Club History

The Gloucester Fraternity Club had its beginning: in the early 1920’s when the young men of Portugee Hill began to think seriously of organizing a musical group. Ideas from Joseph Vidal and Joseph Mitchell were tossed about during lunch breaks at the Slade Gorton Fish Loft and in January, 1923, 35 enthusiastic young musicians embarked on a new avocation, and their first full year of organization.
In a short time enough money was raised for the purchase of drums and bugles and rehearsals were started once a week at the Holy Name Hall, adjoining: Our Lady of Good Voyage Church.

The Fraternity Bugle and Drum Corps was made up of drum major Frank B. Borge drummers, Anthony Mitchell, Ernest Mitchell, Manuel Jeff Domingos, Albert Souza, Manuel Count Saunders, Manuel Pinky Re, John E. Souza, Manuel Sears, Henry Nichols.and Herman Mitchell.

Cymbal player was Frank Mitchell. Buglers were Frank Snap Borge, Frank Alves, Benjamin Domingos, Hamathy Vidal, Anthony Perry, John Mitchell, Manuel Naves, John Muniz, Joe Perry, Manuel R. Silva, Loris Fortado, Francis Mitchell, Anthony Enos, John F. Viator, Loncia Rose, Gilbert Oliver, George Oliver, Virgil Joseph, Emelio Araujo, Manuel Frosa Veator, Joseph Silveira, Joseph Vidal and Manuel C. Silva.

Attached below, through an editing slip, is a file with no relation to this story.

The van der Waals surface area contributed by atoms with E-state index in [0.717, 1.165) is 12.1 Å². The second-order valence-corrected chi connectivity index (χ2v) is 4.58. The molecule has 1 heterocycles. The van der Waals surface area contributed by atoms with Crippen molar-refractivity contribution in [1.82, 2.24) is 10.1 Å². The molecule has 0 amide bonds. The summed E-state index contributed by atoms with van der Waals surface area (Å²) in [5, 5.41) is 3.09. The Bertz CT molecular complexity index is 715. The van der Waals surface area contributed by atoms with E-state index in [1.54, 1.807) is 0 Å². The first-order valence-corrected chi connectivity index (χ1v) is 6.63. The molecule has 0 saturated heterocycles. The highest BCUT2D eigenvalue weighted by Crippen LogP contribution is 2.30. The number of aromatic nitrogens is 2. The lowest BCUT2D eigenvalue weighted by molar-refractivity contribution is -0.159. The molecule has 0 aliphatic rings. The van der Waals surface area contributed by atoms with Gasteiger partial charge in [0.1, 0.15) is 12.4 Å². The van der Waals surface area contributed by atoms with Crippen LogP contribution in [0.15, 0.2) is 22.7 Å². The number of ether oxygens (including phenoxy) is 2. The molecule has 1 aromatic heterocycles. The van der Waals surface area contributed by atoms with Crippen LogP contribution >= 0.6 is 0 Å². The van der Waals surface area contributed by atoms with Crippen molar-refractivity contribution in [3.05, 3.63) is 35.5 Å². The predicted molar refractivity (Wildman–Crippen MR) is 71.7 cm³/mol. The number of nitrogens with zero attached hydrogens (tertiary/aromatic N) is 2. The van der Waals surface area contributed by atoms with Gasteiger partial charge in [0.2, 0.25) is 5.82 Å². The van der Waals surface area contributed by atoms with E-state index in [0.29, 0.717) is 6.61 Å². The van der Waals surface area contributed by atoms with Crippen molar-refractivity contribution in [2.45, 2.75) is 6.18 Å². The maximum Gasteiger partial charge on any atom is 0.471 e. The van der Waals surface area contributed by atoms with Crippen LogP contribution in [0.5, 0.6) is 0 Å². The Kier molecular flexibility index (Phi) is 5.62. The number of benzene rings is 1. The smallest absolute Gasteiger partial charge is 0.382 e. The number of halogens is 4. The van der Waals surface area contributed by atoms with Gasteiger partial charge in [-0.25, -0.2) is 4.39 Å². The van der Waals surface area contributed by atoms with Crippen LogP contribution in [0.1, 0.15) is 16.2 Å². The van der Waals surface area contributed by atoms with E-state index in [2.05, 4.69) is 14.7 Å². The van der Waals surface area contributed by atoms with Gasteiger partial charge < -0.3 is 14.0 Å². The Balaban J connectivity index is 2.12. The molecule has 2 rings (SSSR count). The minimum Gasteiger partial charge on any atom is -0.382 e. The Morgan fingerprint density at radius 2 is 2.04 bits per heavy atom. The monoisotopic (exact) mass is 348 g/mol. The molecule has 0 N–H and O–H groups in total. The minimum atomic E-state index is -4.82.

Later in the mid-thirties the corps mascot was 8 year old Edward Re and later still Pearl (Bartlo) Gaspar was the majorette.

BIG DAY  once the music was mastered, street drill was started. Decked out in dark blue shirts, white duck trousers, leggings and white caps, a slightly nervous group of young musicians made their first public appearance. It was at the Trinity Sunday crowning ceremony at Our Lady of Good Voyage Church in June. 1923.

The results were so successful that they were urged to take part in the city’s 300 th anniversary parade later that summer. They did and helped the Portuguese community captures one of the prizes offered by the parade committee.

The next year the corps became associated with the Cape Ann Lodge, Loyal Order of the Moose, representing it in so many events that they became known as the Fraternity or Moose Fife, Bugle and Drum Corps. They participated in the Moose national convention in New York City and brought home still another prize.

When their size forced them to vacate their quarters on Prospect Street in favor of the larger Spanish War Veterans Hall on Duncan Street, they thought about building a club house of their own. They also, under the administration of Frank B. Borge saw fit to incorporate, and did so on July 26, 1926.